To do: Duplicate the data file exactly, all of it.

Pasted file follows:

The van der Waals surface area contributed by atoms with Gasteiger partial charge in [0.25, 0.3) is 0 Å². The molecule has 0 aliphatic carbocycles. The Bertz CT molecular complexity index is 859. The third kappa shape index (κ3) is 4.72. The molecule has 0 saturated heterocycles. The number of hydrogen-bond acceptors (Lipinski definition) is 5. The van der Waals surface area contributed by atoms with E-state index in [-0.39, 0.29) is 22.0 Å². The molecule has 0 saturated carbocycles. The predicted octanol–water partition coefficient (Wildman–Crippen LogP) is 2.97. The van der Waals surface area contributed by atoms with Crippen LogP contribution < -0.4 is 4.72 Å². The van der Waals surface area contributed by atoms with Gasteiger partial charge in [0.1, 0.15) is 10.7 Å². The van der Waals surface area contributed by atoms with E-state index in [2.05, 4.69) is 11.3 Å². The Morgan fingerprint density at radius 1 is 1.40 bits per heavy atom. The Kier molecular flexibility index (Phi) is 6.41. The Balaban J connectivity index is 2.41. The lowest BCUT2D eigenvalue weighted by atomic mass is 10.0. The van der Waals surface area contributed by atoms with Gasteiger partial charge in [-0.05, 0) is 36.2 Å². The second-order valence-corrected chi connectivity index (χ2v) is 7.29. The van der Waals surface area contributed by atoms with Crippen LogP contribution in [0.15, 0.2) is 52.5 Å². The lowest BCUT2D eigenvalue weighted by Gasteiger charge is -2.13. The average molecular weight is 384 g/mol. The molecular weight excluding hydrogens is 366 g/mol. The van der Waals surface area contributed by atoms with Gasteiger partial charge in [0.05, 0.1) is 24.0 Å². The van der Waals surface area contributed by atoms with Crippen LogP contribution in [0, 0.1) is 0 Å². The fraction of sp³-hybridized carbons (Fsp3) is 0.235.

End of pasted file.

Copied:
The van der Waals surface area contributed by atoms with Gasteiger partial charge in [0.25, 0.3) is 0 Å². The molecule has 0 aliphatic carbocycles. The Bertz CT molecular complexity index is 859. The third kappa shape index (κ3) is 4.72. The molecule has 0 saturated heterocycles. The number of hydrogen-bond acceptors (Lipinski definition) is 5. The van der Waals surface area contributed by atoms with E-state index in [-0.39, 0.29) is 22.0 Å². The molecule has 0 saturated carbocycles. The predicted octanol–water partition coefficient (Wildman–Crippen LogP) is 2.97. The van der Waals surface area contributed by atoms with Crippen LogP contribution < -0.4 is 4.72 Å². The van der Waals surface area contributed by atoms with Gasteiger partial charge in [0.1, 0.15) is 10.7 Å². The van der Waals surface area contributed by atoms with E-state index in [2.05, 4.69) is 11.3 Å². The Morgan fingerprint density at radius 1 is 1.40 bits per heavy atom. The Kier molecular flexibility index (Phi) is 6.41. The Balaban J connectivity index is 2.41. The lowest BCUT2D eigenvalue weighted by atomic mass is 10.0. The van der Waals surface area contributed by atoms with Gasteiger partial charge in [-0.05, 0) is 36.2 Å². The second-order valence-corrected chi connectivity index (χ2v) is 7.29. The van der Waals surface area contributed by atoms with Crippen LogP contribution in [0.15, 0.2) is 52.5 Å². The lowest BCUT2D eigenvalue weighted by Gasteiger charge is -2.13. The average molecular weight is 384 g/mol. The molecular weight excluding hydrogens is 366 g/mol. The van der Waals surface area contributed by atoms with Gasteiger partial charge in [0.05, 0.1) is 24.0 Å². The van der Waals surface area contributed by atoms with Crippen LogP contribution in [0, 0.1) is 0 Å². The fraction of sp³-hybridized carbons (Fsp3) is 0.235.